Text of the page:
America’s Deteriorating Economic Performance
Paul Craig Roberts
The US military/security complex and its numerous supporters in the House and Senate can’t get enough of war. The one they have going in Ukraine has denuded NATO members and the US of weapons and ammunition, thus creating a massive resupply market for US armaments manufacturers. This is great profit news for the merchants of death, but it is a foolish policy to be warring with Russia when we are out of bullets.
Not content with our precarious position, Washington if fomenting war with China. NATO is no longer limited to the North Atlantic Treaty Organization. It has been expanded to the South Asian Treaty Organization.
Michael Hudson, my sometime coauthor, tells us about it in “The Looming War Against China” https://www.unz.com/mhudson/the-looming-war-against-china/ . It is going to be a costly war for everyone, especially for the US as US manufacturing has been relocated in China.
One of the good things that jumps out of Hudson’s article is that Washington’s wars on Russia and China have destroyed globalism. Hudson notes that the world has divided into blocs: America and its empire vs. the rest of the world. Hudson emphasizes the cost and loss of efficiency of this breakup, but in my view the silver lining is that globalism is Washington’s mechanism for hegemony and keeping other countries under its thumb. With the dollar as global money, Washington had no problem financing its huge trade and budget deficits. The breakup of globalism that Washington has caused is very much against Washington’s interest and permits the rise of a multi-polar world.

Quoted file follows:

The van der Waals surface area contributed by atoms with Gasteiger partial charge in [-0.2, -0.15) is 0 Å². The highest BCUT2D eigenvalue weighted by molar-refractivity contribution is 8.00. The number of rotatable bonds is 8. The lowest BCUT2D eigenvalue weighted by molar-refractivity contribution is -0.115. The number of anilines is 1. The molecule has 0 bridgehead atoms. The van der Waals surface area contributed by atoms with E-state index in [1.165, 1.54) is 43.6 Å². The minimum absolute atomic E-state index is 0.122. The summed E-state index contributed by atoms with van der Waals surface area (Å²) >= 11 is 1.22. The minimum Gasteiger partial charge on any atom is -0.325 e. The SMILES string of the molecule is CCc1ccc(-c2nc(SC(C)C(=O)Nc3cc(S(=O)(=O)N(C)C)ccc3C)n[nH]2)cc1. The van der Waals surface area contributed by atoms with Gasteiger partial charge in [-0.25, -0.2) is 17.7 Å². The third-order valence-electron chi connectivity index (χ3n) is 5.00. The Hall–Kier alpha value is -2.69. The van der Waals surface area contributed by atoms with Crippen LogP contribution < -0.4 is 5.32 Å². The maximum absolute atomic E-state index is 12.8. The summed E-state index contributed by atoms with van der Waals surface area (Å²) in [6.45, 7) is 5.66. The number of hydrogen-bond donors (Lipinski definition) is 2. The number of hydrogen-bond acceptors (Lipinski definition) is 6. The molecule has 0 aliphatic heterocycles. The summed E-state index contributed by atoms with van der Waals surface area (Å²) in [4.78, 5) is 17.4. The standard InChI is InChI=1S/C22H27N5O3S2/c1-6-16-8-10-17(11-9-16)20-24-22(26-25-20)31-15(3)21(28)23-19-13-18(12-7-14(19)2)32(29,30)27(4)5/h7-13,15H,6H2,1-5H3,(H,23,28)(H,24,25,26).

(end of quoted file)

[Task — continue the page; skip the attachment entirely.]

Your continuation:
Hudson’s analysis cannot be obtained from the Council on Foreign Relations or any think tank, or from the State Department, Pentagon, National Security Council, or from any university. I recommend Hudson’s analysis. It will enhance your perception as events unfold, the meaning of which the media is incapable of explaining.
I have one cautionary note. Hudson makes a mistake that he often makes. In this case it is a purely gratuitous mistake as it has no relation to the points he makes. As I have corrected him many times, this time I will do so publicly.
Hudson associates the cause of American de-industrialization and the rise of the financialized economy with “Ronald Reagan’s tax cuts for the wealthy.” That is the way I read his sentence: “The United States has suffered an equally devastating shift of wealth and income to the Finance, Insurance and Real Estate (FIRE) sectors in the wake of Ronald Reagan’s tax cuts for the wealthy, anti-government deregulation, Bill Clinton’s ‘Third Way’ takeover by Wall Street.” I categorically reject that supply-side economics had anything to do with promoting predatory financialization and de-industrialization.
The purpose of the Reagan reduction in marginal income tax rates was to employ a supply-side approach to the problem of stagflation–the worsening trade-offs between inflation and employment, not to cut taxes for the rich. Demand-side approaches had failed. A few of us had a supply-side solution, and President Reagan and Congress agreed to give it a chance. It certainly worked. The Phillips Curve and worsening tradeoffs between employment and inflation disappeared.